Japanese pharma giant Daiichi Sankyo has acquired Indian generics manufacturer Ranbaxy Laboratories for $4.5 billion ending media speculation that Ranbaxy’s troubles with the US Food and Drug Administration (FDA) would stall the deal.

Solvay gets ‘personalised’

Belgian pharma firm, Solvay, has bought diagnostics expert Innogenetics in a deal worth over €200 million to accelerate its drug development programmes ‘through the implementation of biomarkers, diagnostics and eventually companion diagnostics’.

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Chemists in Japan have created light-driven polymer films that can walk like inchworms and move like robotic arms. 

The films, made by Tomiki Ikeda at the Tokyo Institute of Technology in Yokahama and collaborators, contain a polymer which contracts and expands under different light sources.  The polymers contain N=N double bonds that under visible light have a cis conformation which means the polymer is bent. But when the light source is changed to UV the bonds become trans and the polymer flattens.

To make the polymer walk, the group incorporated it in a laminated film with one pointed end (at the back of the ‘worm’) and one flat end (at the front of the ‘worm’). As the polymer bends the pointed back end is dragged forward then, when the light source is changed to UV, the polymer flattens, pushing the front flat end forward. This continuous flattening–bending motion allows the film to ‘inch’ forward.

The robotic arm also uses clever lamination, but this time the polymer layer and laminated sections are alternated along the length of the film. By controlling the intensity of the light and the position on the film where the light is concentrated, the researchers can make the ‘arm’ move as they chose.

To see movies of this polymer in action and learn about possible applications for this exciting research, see Ruth Doherty’s Chemical Science article.

Read more exciting news articles on the Chemical Science homepage. And don’t forget to sign up for our e-alerts

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Thecommercialchemist

In this week’s Chemistry World business round-up, we cover more pharma job cuts, legal tussles, and the latest financial results – as the agrochemicals sector continues to defy the financial crisis.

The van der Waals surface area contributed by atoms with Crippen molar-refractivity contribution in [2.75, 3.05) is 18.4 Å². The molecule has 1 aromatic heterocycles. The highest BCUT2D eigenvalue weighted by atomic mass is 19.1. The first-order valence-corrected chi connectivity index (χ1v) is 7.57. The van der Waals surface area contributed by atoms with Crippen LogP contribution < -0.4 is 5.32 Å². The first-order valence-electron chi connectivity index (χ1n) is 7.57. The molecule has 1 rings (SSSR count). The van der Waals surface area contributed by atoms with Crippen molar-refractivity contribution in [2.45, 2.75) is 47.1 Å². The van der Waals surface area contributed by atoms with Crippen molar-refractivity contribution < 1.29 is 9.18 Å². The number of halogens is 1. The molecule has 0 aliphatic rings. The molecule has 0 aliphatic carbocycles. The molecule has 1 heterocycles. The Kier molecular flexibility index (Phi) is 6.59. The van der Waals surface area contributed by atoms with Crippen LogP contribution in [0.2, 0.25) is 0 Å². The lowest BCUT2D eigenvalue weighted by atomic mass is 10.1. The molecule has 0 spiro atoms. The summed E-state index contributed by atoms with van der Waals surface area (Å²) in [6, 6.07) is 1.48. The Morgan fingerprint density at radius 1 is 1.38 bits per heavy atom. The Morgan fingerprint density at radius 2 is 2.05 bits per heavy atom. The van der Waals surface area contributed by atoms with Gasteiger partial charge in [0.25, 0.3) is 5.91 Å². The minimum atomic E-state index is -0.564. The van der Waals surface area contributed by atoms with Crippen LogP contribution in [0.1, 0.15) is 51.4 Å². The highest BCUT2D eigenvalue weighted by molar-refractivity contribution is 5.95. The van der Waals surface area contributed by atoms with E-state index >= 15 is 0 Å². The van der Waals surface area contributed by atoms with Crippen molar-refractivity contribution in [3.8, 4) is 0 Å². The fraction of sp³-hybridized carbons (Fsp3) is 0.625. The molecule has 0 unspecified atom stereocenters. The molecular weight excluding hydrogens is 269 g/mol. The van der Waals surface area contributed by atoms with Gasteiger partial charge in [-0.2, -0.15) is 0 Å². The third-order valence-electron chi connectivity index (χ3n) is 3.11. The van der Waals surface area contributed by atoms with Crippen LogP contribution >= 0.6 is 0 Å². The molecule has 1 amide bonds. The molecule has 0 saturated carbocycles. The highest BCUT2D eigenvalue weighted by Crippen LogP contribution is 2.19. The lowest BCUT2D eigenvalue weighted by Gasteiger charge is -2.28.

CHEMICAL INDUSTRY

Huntsman’s losses narrow as Hexion sues banks

Fresh from winning its legal battle to force Hexion to honour its $10.6 billion (£4.5 billion) takeover deal agreed in July 2007, speciality chemical firm Huntsman has recorded a 13 per cent increase in third quarter revenues. But despite revenues of $2.73 billion, the company still made a net loss of $20.2 million, although this was much smaller than the $150 million loss recorded during the same period last year.

However, despite the legal victories, Huntsman’s takeover could still be off. Hexion is suing Credit Suisse and Deutsche Bank for breach of contract after they decided the deal was no longer financially advantageous in light of the damage the financial crisis has done to the market values of the firms.

After first trying to wriggle out of the deal by stating the combined firm would be insolvent, Hexion now claims that declining oil prices and the weakening euro have improved Huntsman’s performance, while an additional $1.4 billion in equity from Huntsman and Hexion shareholders would shore up the merged company’s books.

Ciba’s profits fall as BASF buyout nears

Despite raising its prices, Ciba‘s net profits fell 9 per cent during the third quarter of 2008 to SF46 million (£24.8 million). The Swiss speciality chemical maker blamed a rapid slowing of European demand, and warned it may not be able to meet its projected profit levels for the rest of the year.

Earlier this week, BASF announced that over 68 per cent of Ciba’s shares had been tendered as part of its takeover offer. Over 66.67 of Ciba shares had to be tendered for the deal – worth $3 billion in cash and a further $2.2 billion in debt – to proceed.

Clariant maintains momentum

Price increases of 6 per cent helped Clariant compensate for a 15 per cent increase in raw materials costs and record third quarter revenues of SF2 billion, one per cent down on the same period last year. Increased operating profits and a lack of ‘exceptional items’ saw the company post a net profit of SF78 million, compared to a loss of SF51 million last year.

Lyondell idles as downturn kicks in

LyondellBassell is the latest chemical manufacturer to be affected by the slowing demand for chemicals and has decided to temporarily close its ethylene plant in La Porte, Texas.